Anthony Wayne Parkway
[West Side of Marker]: Miami and Erie Canal
This marker is on the right-of-way of the old Miami and Erie Canal. Gov. DeWitt Clinton of New York broke ground for the canal on July 21, 1825 just below Middletown. Built in sections, the canal was opened from end to end in 1845. It was 248.8 miles long and here on the "Loramie Summit," rose to 512 feet above Lake Erie. It included 19 aqueducts, 3 guard locks, 103 lift locks, and 3 reservoirs. Navigation began November 28, 1827 and, at the peak of operation, about 400 boats plied the "big ditch." The coming of the railroad signaled its decline. Operation ended officially in 1877, but the canal was used in part through the early 1900's. The canal provided western Ohio with badly needed transportation and water power and was instrumental in welding the state together politically and economically.
[East Side of Marker]: Delphos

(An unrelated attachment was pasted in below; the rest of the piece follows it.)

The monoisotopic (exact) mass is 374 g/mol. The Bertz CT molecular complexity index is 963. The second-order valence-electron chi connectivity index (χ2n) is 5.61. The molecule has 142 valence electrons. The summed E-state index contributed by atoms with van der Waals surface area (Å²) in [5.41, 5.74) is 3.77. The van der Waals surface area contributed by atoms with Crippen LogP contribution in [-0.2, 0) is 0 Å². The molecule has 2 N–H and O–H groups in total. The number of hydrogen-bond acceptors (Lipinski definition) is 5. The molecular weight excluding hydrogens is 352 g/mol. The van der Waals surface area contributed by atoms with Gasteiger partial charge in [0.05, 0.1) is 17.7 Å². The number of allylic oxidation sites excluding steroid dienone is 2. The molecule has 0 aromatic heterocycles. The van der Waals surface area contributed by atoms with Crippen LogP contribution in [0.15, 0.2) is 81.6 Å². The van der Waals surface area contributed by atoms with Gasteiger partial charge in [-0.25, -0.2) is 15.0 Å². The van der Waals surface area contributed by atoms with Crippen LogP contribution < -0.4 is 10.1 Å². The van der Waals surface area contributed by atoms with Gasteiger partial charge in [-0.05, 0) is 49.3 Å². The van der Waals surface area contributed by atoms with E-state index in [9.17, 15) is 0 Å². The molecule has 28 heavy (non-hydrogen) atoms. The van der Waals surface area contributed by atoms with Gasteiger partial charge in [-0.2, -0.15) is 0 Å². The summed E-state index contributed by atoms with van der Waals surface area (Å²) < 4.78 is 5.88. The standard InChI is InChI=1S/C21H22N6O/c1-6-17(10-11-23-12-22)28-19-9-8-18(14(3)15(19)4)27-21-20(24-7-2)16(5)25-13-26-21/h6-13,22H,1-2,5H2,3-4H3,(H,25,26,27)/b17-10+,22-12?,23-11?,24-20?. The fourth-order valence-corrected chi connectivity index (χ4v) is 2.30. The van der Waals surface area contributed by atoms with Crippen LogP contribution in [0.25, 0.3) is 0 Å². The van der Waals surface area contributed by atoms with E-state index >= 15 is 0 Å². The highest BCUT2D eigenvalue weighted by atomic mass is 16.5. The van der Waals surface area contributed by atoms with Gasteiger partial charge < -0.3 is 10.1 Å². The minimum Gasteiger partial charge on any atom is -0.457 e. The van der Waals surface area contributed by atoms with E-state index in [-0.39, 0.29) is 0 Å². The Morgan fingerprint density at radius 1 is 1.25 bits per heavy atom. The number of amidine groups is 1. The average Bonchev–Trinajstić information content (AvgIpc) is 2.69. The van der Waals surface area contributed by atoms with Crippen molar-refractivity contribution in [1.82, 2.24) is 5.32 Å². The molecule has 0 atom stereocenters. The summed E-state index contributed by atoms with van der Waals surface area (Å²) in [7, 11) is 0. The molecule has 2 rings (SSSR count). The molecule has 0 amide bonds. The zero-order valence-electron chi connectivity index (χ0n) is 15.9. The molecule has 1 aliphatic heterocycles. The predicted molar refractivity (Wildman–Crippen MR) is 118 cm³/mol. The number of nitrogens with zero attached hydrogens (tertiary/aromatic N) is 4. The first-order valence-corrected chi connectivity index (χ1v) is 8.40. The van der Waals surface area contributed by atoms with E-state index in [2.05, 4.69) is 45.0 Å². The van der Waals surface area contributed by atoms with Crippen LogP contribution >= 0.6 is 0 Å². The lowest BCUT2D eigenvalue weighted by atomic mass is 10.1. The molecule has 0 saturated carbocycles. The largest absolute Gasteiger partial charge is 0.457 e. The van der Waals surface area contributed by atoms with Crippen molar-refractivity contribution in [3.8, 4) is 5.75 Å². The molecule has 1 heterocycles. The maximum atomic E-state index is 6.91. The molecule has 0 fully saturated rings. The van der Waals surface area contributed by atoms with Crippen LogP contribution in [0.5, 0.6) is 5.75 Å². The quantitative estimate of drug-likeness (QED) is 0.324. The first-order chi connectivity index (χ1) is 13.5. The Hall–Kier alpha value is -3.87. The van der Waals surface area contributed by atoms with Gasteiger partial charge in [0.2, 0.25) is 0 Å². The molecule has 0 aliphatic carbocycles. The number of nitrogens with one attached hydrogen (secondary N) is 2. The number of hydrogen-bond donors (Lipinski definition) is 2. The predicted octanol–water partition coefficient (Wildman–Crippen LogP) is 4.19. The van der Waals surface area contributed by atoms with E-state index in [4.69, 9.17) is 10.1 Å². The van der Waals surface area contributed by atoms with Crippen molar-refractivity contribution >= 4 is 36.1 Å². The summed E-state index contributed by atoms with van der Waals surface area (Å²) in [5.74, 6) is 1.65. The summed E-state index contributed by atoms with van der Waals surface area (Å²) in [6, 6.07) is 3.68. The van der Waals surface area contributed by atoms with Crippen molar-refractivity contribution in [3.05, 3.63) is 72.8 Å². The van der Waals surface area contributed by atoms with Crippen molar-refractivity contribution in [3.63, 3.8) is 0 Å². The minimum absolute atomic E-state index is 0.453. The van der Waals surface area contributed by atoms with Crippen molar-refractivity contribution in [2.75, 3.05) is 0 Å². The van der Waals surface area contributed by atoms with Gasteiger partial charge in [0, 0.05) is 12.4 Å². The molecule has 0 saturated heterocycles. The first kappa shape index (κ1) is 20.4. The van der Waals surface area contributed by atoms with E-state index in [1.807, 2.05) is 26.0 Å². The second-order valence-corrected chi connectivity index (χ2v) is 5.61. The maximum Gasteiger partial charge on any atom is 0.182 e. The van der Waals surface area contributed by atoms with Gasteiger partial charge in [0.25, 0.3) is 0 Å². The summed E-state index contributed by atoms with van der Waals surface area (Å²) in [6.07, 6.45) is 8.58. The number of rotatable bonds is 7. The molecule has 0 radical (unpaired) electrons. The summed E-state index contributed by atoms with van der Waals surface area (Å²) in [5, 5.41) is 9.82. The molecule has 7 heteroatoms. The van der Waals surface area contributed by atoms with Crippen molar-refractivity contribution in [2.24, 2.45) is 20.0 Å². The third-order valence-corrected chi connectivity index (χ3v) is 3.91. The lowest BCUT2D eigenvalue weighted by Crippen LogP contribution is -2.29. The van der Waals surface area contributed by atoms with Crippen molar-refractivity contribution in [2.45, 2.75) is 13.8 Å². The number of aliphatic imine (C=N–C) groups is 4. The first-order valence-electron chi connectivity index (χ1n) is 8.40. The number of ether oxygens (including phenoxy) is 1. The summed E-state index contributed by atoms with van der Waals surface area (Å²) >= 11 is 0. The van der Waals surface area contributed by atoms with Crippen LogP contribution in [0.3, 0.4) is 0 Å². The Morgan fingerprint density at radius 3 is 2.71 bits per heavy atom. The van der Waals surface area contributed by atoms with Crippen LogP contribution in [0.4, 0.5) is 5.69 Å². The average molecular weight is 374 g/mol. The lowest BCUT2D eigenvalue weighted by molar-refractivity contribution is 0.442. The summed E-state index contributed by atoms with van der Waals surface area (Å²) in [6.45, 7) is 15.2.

Delphos began and flourished as a canal town. It was originally four separate settlements: East Bredeick, West Bredeick, Howard, and Section Ten (named after a section of the canal). In 1851, Father John Otto Bredeick, a Bavarian priest who had purchased and founded this area in 1840, named the settlement Delphos. The town became a center of canal traffic rivalled in the west only by Fort Wayne, Indiana. The first canal boat, carrying Governor Bebb as a passenger, passed through Delphos on July 4, 1845. Farmers from miles around came to load their produce on the canal boats. However, the building of the Ohio and Indiana Railroad in 1854 from Crestline, Ohio to Fort Wayne shifted the center of the trade and the repid growth of Delphos abated. This section of the canal is one of three which is intact. It feeds water from Grand Reservoir (Lake St. Marys) to industries in St. Marys and Delphos.